Loop start is a a signaling technique in which a party gets a dial tone by closing (shorting) a DC current loop.
In a loop start signaling system, the electrical loop between your telephone and your central office (CO) is normally open. When you pick up the telephone handset, it causes a circuit to be closed — creating a loop.
Loop start signaling is normally used POTS (Plain Old Telephone System) lines and key-switch systems.
The most common alternative to loop start is ground start.
Unlike ground start, loop start does not require accurate ground references between the Central Office and each telephone set. This makes Loop Start a less expensive system to deploy and support over long distances.
On the other hand, loop start systems are vulnerable to an issue where someone can call you at the same time as you are attempting to place a telephone call. This is known as “glare.” Glare is not normally a problem for individual telephones, but can create problems for high-volume trunk lines.
What is Ground Start?
Ground Start or GST is a signaling technique for telephony from a terminal, or a subscriber local loop, to a telephone exchange in which a party gets a dial tone by momentarily grounding one side of a (telephone) circuit. The Ring side of a wire pair is usually the side that is grounded.
Local telephone companies typically provide two types of dial tone switched trunks — ground start and loop start. Most pay-phones use ground start signaling.
Loop start is the other method for connecting to a Central Office (DCO). The issue with loop start lines connecting to a PBX is that the PBX and central office can both seize the line simultaneously, but since neither gets the response it is expecting, the call is not initiated. The resulting condition is called “glare” or call collision.
GST systems are expensive to build and maintain, as both ends of the system must utilize the same reference “Earth” ground. But because of this requirement, ground start systems are better able to prevent both ends of a line from initiating a call at the same time and stepping on each other, which creates glare.
Many PBX systems will work on both Loop Start and Ground Start types, but GST trunks are preferred because call collision or “glare” is much less likely.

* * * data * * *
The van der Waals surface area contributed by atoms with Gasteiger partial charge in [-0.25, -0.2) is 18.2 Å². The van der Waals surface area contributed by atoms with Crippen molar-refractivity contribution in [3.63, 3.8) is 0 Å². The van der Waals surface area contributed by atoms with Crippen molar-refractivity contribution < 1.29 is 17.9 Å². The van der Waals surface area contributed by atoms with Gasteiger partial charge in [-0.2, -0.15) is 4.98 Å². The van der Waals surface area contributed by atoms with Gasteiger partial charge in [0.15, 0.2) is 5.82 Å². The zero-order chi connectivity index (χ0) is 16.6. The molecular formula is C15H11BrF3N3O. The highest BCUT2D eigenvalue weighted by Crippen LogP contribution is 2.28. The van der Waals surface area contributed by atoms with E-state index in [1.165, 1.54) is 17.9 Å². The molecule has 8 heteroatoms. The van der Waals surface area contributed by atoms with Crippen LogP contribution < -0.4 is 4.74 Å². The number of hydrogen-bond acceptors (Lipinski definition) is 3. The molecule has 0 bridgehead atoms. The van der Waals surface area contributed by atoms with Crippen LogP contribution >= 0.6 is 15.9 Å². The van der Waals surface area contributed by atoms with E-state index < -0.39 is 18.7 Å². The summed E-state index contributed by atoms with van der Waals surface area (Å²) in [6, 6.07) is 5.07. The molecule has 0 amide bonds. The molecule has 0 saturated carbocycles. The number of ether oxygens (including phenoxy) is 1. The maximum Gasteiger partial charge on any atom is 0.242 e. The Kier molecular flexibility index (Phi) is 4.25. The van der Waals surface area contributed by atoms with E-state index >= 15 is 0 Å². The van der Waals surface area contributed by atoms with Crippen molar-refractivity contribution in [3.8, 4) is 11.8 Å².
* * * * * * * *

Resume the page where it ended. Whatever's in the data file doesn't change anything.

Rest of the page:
In an idle circuit, the central office supplies -48V (nominally) on the Ring side and open on the Tip (further explanation for Tip and Ring can be found here). A ground start PBX initiates an outgoing trunk seizure on an idle circuit by connecting of the Ring lead to ground (maximum local resistance of 550 ohms). The central office senses this condition and grounds the Tip lead. When the PBX senses this, it goes off hook, then removes the ground on Ring. The central office sends dial tone and the rest of the call proceeds normally.
In ground start signaling, the central office initiates a call by grounding Tip and putting the ringing signal on the line. The PBX has 100ms to sense this condition. The PBX goes off hook; if it had been trying to seize the line by grounding Ring, it releases Ring from ground and the call proceeds normally.
At the end of either an incoming or outgoing call, the PBX initiates disconnect by going on hook, or the central office initiates disconnect by opening Tip. When the other end detects the loss of loop current, it also goes on hook and the call clears normally.
A PBX user must be careful to order the correct type of trunk line from the local phone company and correctly install the telephone system at the PBX end — so that they match.
Line equipment in most 20th-century central office switches had to be specially rewired to create a ground start DDCO line. Crossbar switch used a paper sleeve on the Vertical Off Normal contact, 5ESS switch by translation, and DMS-100 by a slide switch on the line card, all according to what the customer ordered.